As long as you can defend the quality of the individual elements and the coherence of the overall package, then it is good to ask the question of whether something is really needed. Naturally, that’s rather easier if staff are changing, but even if not it’s still a helpful exercise in managing your portfolio.
The second is to keep students closely involved in the process. We’ve tried really hard to keep our students included in our conversations through this year – just as we do each year – because they remain our key constituency and we want to make sure that they come with us. That’s meant talking about the range of options we can offer, the impact on supervision of dissertations, the priorities for extra-curricular actions we might organise and the general involvement by them in the life of the department.
In this, we have been very fortunate that our students have engaged so positively and constructively. They’ve shown a very engaged approach that has helped us to produce a revised provision that works better for them while respecting what we can offer. It would be fair to say that their input has been critical in getting through the process as well as we have.
And that’s perhaps the third point: having a community.
One of the advantages of having a relatively small department has always been that we’ve had a high level of communication: a problem for one person has typically been a problem for us all. The strength of resolve of everyone involved – staff and students – to find a way through the review and to make the best of the situation is genuinely impressive. That there was so much support from colleagues across the UK was not only a reflection of our disciplinary solidarity, but also of the good reputation that our particular group has been able to build up over the years.
To give just one example, I found myself talking with some of my colleagues about how we’re going to develop our research activities as a group. To hear such good ideas being shared and acted upon, after what has been a tiring year, was really impressive.
So I’m happy to say that I am part of this department and of how we’ve responded. That is deeply coloured by sadness at the loss of some excellent colleagues, whose contributions have reached into every aspect of our work: we will be the poorer with their departure. However, we will not forget the values and professionalism that they helped to build.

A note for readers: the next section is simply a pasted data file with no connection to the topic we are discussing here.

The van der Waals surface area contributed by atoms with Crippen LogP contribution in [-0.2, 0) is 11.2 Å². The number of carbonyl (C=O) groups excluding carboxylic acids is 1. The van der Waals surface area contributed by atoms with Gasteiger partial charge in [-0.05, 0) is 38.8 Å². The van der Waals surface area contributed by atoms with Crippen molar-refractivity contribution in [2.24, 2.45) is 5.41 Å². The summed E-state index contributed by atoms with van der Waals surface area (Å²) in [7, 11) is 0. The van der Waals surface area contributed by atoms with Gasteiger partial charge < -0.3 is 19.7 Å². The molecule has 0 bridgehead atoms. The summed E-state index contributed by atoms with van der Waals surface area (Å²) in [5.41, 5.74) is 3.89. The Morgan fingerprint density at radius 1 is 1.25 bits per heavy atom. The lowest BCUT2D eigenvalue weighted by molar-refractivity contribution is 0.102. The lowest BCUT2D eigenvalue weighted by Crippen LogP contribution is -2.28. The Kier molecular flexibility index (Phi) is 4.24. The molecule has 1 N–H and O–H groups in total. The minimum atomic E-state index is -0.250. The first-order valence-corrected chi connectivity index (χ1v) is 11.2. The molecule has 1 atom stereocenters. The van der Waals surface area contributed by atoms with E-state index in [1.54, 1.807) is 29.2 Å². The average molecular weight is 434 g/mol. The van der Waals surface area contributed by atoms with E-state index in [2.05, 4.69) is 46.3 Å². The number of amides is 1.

If you’re in a radio market like mine, you get to hear ads for the dozens of online education programs offered by Arizona State University (ASU). ASU also garnered publicity not too long ago for itscollaborationwith Starbucks that provides the company’s customer service employees with access to an affordable college education.
As of today the stars have aligned: ASU has partnered with edX to offer, according to The New York Times, “an online freshman year that will be available worldwide with no admissions process and full university credit.” Cost? Two hundred dollars per credit hour, payable upon passing each course. The total price for the whole program is about $5,000.
According to MIT professor Anant Agarwal, the CEO of edX, the full complement of courses for the new Global Freshman Academy is projected to be live within twenty-four months.
Say goodbye to your general education requirements.
A few weeks ago, I wrote about what my ideal programme of Politics study might look like. In it, I sought to embed a student-led approach that took them more seamlessly into becoming political actors (in the broad sense).